Jack Daniels, Dog Toys, and Dinwoodie: Chicago-Kent Professor Cited in SCOTUS Decision
In a case involving the Jack Daniel’s whiskey company and an adult-themed dog toy, United States Supreme Court Justice Elena Kagan quoted an article written by Chicago-Kent College of Law Distinguished Professor of Law Graeme B. Dinwoodie.
“The particular article was written 15 years ago now,” Dinwoodie says. “You sometimes think that no one reads your law review articles except maybe your family. So it is nice when you have a sense that the courts—the clerks, at least, and maybe the justices—have read your work as well. It’s affirming.”
The case saw Jack Daniel’s sue VIP Products over a dog toy that the company manufactures that Jack Daniel’s says violates its trademark. The plush toy resembles a bottle of Jack Daniel’s whiskey and says, “Bad Spaniels” on it, along with a few fecal puns instead of the text normally featured on a Jack Daniel’s bottle: “Old No. 7 Tennessee Sour Mash Whiskey.”
“Jack Daniel’s didn’t see it as humorous,” says Dinwoodie. “They sued for trademark infringement on the theory that people might think that they were connected to this excrement-related product, or secondly that people would think less of Jack Daniel’s because when you’re drinking a nice bourbon, you don’t necessarily want to think about dog poo, right?”
VIP Products claimed that the toy was an artistic work, and therefore protected under principles of free speech. The company claimed that their toy was covered under the “Rogers rule,” which treats the use of a mark in the title of an artistic work as protected free speech when it has artistic relevance to the underlying work, and the title is not explicitly misleading as to the origin of the work.
The Ninth Circuit agreed that the toy was permissible under the Rogers rule, but Jack Daniel’s appealed. The company argued that “Bad Spaniels” was trademark use, and therefore the Rogers test didn’t apply.
“One problem that VIP had is they had tried to trademark the term ‘Bad Spaniels,’ which means they had considered what they were making to be a trademark use,” says Dinwoodie.
This is where Dinwoodie’s article, “Confusion Over Use: Contextualism in Trademark Law” (published in 2007), came into play. Dinwoodie, who also acts as co-director of Chicago-Kent’s program in intellectual property law and is global professor of intellectual property law, wrote in the piece that courts should determine infringement based on whether the product would create confusion about who is responsible for or connected with its creation. This was the case, he argued along with his co-author Mark Janis, regardless of whether the defendant’s use was a trademark use, but that trademark use was more likely to infringe.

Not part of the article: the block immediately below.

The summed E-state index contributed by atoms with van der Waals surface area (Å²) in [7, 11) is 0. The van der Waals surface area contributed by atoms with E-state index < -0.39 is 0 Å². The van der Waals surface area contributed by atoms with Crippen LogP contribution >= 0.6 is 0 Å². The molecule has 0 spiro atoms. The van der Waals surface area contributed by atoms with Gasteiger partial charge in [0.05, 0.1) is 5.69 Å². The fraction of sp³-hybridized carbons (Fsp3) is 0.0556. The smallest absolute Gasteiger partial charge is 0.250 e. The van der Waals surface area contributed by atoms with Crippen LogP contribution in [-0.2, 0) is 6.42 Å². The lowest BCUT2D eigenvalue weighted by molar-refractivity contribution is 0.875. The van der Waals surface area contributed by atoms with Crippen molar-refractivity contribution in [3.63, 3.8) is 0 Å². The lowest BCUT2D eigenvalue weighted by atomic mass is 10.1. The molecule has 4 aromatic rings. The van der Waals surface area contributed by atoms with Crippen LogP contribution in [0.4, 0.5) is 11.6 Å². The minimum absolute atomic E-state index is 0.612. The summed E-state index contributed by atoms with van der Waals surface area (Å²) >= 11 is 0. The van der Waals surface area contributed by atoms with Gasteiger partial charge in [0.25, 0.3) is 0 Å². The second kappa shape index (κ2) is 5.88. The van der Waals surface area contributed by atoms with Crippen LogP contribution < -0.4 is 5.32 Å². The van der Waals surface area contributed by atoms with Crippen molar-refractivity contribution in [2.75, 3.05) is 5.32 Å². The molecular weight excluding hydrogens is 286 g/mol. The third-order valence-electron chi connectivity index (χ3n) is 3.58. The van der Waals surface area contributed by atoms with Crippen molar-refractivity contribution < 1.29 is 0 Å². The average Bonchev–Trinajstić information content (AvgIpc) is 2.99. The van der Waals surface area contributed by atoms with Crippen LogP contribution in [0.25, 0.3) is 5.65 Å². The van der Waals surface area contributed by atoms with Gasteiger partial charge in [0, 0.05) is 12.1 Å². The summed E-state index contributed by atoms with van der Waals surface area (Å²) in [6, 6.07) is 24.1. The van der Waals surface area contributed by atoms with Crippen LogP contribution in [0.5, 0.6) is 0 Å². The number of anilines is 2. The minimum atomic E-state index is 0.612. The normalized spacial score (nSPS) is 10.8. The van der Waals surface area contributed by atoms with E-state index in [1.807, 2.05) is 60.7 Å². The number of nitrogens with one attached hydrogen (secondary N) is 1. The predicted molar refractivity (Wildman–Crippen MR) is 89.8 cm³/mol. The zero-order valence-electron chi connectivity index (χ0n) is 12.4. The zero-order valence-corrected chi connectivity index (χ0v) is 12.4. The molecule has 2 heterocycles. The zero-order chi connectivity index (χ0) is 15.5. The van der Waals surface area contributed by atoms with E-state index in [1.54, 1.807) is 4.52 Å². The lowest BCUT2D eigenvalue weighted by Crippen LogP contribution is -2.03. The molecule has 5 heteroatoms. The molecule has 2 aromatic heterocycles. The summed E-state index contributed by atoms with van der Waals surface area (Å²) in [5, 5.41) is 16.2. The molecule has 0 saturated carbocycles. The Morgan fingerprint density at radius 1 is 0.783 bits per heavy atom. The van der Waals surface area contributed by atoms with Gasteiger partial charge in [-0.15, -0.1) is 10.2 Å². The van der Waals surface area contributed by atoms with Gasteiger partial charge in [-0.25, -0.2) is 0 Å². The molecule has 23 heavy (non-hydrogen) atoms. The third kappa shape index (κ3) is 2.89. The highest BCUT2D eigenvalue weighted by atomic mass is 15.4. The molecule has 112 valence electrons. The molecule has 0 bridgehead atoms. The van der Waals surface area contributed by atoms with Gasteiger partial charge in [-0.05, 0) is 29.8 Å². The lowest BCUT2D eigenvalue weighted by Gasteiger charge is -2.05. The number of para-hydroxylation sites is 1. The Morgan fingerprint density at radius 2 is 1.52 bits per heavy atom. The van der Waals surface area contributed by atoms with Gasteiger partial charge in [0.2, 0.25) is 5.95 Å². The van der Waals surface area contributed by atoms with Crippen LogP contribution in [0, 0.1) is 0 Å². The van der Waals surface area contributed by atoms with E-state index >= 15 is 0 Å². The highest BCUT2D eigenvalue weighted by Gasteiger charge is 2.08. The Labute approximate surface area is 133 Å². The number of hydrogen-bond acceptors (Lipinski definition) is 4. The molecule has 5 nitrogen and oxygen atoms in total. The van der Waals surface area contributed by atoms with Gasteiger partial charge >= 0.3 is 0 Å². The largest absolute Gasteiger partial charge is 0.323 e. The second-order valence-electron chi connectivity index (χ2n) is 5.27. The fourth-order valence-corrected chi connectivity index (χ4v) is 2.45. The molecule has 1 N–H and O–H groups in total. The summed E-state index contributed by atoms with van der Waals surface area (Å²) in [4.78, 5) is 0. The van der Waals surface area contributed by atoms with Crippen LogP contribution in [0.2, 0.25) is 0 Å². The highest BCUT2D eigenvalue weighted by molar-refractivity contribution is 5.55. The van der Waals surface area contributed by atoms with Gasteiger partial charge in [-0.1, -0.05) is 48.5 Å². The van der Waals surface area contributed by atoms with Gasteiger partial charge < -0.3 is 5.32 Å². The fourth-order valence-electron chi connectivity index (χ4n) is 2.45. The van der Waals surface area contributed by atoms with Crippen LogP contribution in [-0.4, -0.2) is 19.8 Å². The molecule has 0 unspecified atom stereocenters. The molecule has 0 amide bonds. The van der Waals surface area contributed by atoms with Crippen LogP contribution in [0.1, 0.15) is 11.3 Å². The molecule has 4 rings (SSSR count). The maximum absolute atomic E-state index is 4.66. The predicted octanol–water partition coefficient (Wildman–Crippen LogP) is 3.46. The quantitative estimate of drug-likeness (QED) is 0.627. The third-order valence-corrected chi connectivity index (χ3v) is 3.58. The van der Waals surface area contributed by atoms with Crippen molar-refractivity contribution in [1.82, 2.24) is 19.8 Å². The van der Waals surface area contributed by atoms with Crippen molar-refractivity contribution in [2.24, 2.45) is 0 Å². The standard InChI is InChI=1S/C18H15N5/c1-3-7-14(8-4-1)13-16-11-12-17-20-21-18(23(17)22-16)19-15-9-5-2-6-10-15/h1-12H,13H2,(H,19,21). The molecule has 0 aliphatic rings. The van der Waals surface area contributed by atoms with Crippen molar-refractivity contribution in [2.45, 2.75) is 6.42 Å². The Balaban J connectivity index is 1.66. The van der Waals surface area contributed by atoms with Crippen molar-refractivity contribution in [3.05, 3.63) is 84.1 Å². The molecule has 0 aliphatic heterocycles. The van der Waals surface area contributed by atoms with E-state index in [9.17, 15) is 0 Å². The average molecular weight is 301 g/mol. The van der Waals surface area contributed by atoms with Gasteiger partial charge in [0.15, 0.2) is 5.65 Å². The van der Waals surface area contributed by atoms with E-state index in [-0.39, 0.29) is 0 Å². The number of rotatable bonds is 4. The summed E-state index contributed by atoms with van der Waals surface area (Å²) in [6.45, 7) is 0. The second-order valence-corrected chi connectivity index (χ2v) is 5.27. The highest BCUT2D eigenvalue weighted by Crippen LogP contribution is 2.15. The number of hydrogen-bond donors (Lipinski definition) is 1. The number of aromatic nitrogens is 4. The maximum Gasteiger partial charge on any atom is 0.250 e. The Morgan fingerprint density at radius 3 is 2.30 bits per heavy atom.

Kagan relied on that argument in her decision to send the case back to the lower courts.
“The greater likelihood of confusion inheres in the latter use, because it is the one conveying information (or misinformation) about who is responsible for a product. That kind of use implicate(s) the core concerns of trademark law” and creates “the paradigmatic infringement case,” Dinwoodie wrote in the passage that Kagan cited.
Now, the lower courts will have to decide whether or not the dog toy creates confusion for the consumer.
“It’s very possible that the lower courts will simply say that, although Rogers doesn’t apply, we don’t think it’s confusing. And nor do we think it is diluting, and therefore the defendant still wins,” Dinwoodie says. “It may not change the outcomes in every case, but what it will do is change the basis for the outcomes.”
With this shift in the interpretation of the Rogers test, Dinwoodie says this could effect a dramatic change in how intellectual property cases are litigated.
“Lower courts are now going to have to start working through confusion questions in cases involving artistic works,” he says. “I suspect that’ll have years of case law before we have a real sense as to the effect of that.”
“Rogers allowed the defenders to get a quick win without a lot of money spent on legal fees,” Dinwoodie continues. “What’s going to happen now is they’re going to have to litigate the question of confusion. The worry is that that’s going to cause a lot of defendants basically to say, ‘All right, I can't afford this.’ And just to pull their products from the shelves.”
The paper won the 2008 Ladas Memorial Award, but this is the first time Dinwoodie has seen his work cited by the nation’s highest court.
“Scholarship as not something where you get automatic immediate affirmation of what you’re doing matters in some way,” he says. “A nice surprise, but I don’t take it as a sign that it’s time to retire.”